Punya remembers filing hundreds of press clippings with the photos of Osho’s Rolls Royces

Up until now the Twinkies sent out press releases and invitations to journalists only once a year, just before the Summer Festival. But suddenly we busied ourselves, in the middle of the year, with dis­patching two photographs (one of Osho and one of a line-up of some of the 65 Rolls Royces we owned at the time) and a short caption to press agencies and to all local and some national papers.

Image by © JP Laffont/Sygma/Corbis

Image by © JP Laffont/Sygma/Corbis

The clippings all showed a 6×4 black and white photograph of the Rolls Royces, neatly parked in parallel at an angle on the road leading to Osho’s house. In the background were the garages to house the cars and in the front, the creek flowing under the culvert. In one corner, mostly boxed into an oval, was the bearded face of the ‘owner’ of the fleet. The title and the three-line caption mentioned: number of cars, Rolls Royce, Silver Spur, Osho’s name, Rajneesh­puram, OR, and certainly the ‘red-clad followers’.

We had never expected that the photo of the cars would attract so much attention. With my experience of working in the media department of a major advertising agency like the one in Geneva I could easily calculate that an advertising budget covering the whole of the United States would have been much more expensive than the cost of the cars. And considering that an advertisement on meditation would not have attracted any attention whatsoever in a country where money and riches are number one on the priority list, an absurd and extravagant display of so many cars, all of the same make, all being used by one person only, did the job of putting the Ranch and Oregon on the map. Osho was now a household name in the US. And maybe, I thought, if the right person saw Osho’s portrait, they could be attracted to come and join the caravanserai.

The usual procedure of pasting the articles onto individual sheets, marked with title and date of publication, was quickly abandoned. We decided to file them according to States and created special folders called: Rolls – Ohio, etc. The number of clippings could then be measured by the bulking of the individual folders. In this way I learnt the names of all the states of America.

The acquisition and display of the Rolls Royces did not go down well with our neighbours and also found a lot of criticism among sannyasins, even those who had been with Osho for many years. Gaveshana, for instance, never came to the Ranch for the festivals because of the cars. Osho’s (apparently) absurd ideas had always found a soft spot in my heart. I trusted that behind the absurdities he might have a reason, and if there was no reason, motivation or scheme, they were all the more welcome.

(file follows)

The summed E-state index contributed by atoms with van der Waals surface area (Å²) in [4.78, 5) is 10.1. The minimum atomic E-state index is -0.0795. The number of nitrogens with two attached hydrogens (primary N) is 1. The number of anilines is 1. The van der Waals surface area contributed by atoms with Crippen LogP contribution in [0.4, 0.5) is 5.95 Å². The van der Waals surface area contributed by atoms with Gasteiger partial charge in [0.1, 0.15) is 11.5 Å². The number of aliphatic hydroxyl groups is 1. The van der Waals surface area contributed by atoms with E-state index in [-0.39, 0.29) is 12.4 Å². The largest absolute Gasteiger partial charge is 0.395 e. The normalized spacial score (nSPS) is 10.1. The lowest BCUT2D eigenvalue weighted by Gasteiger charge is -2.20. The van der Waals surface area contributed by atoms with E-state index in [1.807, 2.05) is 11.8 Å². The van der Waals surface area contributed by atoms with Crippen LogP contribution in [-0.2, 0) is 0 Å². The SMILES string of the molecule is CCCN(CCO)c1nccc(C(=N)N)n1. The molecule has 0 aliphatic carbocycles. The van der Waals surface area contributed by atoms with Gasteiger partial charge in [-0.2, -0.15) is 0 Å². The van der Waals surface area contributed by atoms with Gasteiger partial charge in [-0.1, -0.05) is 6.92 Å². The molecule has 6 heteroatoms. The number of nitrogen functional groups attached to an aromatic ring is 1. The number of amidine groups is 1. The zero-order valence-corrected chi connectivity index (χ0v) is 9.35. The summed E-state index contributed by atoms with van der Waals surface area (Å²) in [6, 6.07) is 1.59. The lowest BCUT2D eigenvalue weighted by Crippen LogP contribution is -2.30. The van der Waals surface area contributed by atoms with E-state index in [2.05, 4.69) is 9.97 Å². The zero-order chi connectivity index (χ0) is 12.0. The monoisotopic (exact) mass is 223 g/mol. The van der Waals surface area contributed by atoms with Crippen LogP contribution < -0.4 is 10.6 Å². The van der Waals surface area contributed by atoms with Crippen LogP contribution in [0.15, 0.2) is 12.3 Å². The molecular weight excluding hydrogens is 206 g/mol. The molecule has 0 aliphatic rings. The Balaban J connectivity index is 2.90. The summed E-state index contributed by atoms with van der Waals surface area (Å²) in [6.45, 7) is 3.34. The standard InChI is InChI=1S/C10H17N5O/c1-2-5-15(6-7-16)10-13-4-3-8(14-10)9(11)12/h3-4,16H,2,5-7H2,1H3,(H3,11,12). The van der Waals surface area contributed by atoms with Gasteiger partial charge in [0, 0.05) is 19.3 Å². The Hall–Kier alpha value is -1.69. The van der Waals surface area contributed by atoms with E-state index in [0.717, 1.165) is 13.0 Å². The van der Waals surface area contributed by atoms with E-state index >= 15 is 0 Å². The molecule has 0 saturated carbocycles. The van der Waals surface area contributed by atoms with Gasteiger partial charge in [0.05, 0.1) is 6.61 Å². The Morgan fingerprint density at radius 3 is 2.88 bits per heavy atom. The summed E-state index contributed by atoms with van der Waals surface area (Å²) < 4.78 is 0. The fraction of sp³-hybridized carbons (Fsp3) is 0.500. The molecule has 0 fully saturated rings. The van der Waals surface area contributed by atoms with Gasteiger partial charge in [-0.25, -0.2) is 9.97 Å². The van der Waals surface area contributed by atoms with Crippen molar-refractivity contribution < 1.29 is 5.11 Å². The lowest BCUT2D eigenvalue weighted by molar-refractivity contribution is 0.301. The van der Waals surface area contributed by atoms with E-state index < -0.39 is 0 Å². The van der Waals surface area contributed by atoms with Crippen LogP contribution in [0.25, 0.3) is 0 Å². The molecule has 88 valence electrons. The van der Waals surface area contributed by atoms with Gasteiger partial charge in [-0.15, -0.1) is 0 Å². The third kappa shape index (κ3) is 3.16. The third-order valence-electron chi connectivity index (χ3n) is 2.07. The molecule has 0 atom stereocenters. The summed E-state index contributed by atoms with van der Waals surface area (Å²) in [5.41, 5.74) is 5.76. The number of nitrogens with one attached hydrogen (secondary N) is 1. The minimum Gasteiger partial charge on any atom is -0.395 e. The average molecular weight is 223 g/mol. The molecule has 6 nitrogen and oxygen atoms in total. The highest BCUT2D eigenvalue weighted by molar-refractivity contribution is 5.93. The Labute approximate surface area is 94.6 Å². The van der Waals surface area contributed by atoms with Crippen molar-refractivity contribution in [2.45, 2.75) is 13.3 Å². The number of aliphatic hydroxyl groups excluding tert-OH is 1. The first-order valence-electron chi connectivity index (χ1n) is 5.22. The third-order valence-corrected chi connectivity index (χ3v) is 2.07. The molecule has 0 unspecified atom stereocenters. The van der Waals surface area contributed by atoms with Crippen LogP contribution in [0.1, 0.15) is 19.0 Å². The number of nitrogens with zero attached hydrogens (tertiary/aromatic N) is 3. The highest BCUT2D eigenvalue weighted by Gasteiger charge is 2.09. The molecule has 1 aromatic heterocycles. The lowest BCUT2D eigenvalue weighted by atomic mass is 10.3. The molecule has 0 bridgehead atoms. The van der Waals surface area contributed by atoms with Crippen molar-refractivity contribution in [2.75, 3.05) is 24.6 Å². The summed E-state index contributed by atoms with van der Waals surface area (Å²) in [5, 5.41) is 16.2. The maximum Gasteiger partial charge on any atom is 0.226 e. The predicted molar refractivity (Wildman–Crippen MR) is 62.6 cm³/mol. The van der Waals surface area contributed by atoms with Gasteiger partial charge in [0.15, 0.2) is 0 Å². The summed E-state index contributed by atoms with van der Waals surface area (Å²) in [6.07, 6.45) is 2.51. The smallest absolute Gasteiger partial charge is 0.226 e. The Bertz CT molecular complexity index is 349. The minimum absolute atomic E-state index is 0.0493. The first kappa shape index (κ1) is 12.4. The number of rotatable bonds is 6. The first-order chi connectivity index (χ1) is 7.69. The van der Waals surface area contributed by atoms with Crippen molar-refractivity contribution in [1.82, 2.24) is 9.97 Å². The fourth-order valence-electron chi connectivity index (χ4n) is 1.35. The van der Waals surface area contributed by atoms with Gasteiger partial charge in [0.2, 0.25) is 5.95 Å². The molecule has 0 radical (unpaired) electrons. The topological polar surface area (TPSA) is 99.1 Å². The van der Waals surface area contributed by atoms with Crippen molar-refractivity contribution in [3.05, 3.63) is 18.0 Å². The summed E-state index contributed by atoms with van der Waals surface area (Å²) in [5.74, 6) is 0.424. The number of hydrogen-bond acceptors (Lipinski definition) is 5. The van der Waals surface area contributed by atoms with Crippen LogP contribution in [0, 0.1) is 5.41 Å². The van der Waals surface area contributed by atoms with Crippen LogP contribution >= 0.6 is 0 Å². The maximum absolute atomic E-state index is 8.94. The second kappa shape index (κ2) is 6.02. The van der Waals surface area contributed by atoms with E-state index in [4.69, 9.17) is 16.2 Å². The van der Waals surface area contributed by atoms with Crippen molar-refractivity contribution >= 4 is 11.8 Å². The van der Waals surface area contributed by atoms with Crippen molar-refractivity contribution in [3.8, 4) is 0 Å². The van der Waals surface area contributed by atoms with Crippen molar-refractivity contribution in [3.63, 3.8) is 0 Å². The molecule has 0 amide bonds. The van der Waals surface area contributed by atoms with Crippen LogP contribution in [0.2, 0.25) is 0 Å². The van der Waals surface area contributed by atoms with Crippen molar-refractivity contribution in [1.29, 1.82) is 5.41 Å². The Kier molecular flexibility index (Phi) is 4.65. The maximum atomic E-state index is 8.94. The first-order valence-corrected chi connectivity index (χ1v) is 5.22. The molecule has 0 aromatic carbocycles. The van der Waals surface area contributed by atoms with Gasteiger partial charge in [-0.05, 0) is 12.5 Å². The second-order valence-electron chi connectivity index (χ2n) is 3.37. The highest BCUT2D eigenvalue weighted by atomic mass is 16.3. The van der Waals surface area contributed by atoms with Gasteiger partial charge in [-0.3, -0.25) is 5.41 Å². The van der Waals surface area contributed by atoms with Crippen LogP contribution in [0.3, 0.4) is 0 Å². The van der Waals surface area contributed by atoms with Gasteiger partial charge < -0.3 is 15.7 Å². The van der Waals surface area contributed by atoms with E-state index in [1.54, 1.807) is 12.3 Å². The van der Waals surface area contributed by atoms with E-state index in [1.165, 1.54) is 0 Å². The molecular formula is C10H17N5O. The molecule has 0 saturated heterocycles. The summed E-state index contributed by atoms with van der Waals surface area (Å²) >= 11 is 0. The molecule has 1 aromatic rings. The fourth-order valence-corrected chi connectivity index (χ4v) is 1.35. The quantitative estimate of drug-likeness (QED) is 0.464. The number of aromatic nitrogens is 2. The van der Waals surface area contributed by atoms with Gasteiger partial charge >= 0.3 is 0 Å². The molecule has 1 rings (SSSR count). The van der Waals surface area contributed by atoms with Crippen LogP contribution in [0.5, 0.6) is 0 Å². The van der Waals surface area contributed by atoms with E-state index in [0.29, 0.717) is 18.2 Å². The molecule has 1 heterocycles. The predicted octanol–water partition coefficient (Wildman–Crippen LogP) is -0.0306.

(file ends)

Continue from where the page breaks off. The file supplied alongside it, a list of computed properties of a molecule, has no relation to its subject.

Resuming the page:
Unfortunately, in the West as well as in the East, spirituality has always been associated with poverty. The picture of a saint living in riches was suspicious from the very start, as if living in hunger and discomfort helped meditation. I knew from my own experience that while fasting I started dreaming about food. It even happened that towards the end of a week of fasting I found myself, a vegetarian for years, staring at a poster showing a raw steak in the butcher’s win­dow. I also remember my hippy and penniless friends in Goa who spoke about nothing else than food every minute of the day. I came to the conclusion that it is not possible to meditate or to empty our rich minds and to enjoy life if we have to worry about our basic needs.

Already in Pune journalists had called Osho not only the ‘sex guru’ but also the ‘guru of the rich’. I remember his answer when someone had asked: “Are you not the rich man’s guru?”

I am, because only a rich man can come to me. But when I say ‘a rich man’ I mean one who is very poor inside. When I say ‘a rich man’ I mean one who is rich in intelligence; I mean one who has got everything that the world can give to him, and has found that it is futile.

Yes, only a rich person can become religious. I am not saying that a poor person cannot become religious, but it is very rare, exceptional. A poor person goes on hoping. A poor person has not known what riches are. He is not yet frustrated with it. How can he go beyond riches if he is not frustrated with them? A poor man also sometimes comes to me, but then he comes for something which I cannot supply. He asks for success. His son is not getting employed; he asks, “Bless him, Osho.” His wife is ill, or he is losing money in his business. These are symptoms of a poor man, one who is asking about things of this world. When a rich person comes to me, he has money, he has employment, he has a house, he has health – he has everything that one can have. And suddenly he has come to a realisation that nothing is fulfilling. Then the search for God starts.

Yes, sometimes a poor man can also be religious, but for that, very great intelligence is needed. A rich man, if he is not religious, is stupid. A poor man, if he is religious, is tremendously intelligent. If a poor man is not religious, he has to be forgiven. If a rich man is not religious, his sin is unpardonable.

I am a rich man’s guru. Absolutely it is so.

Osho, The Discipline of Transcendence, Vol 3, Ch 10

From ‘On the Edge’ by Punya

Read Madhuri’s review: On the Edge by Punya

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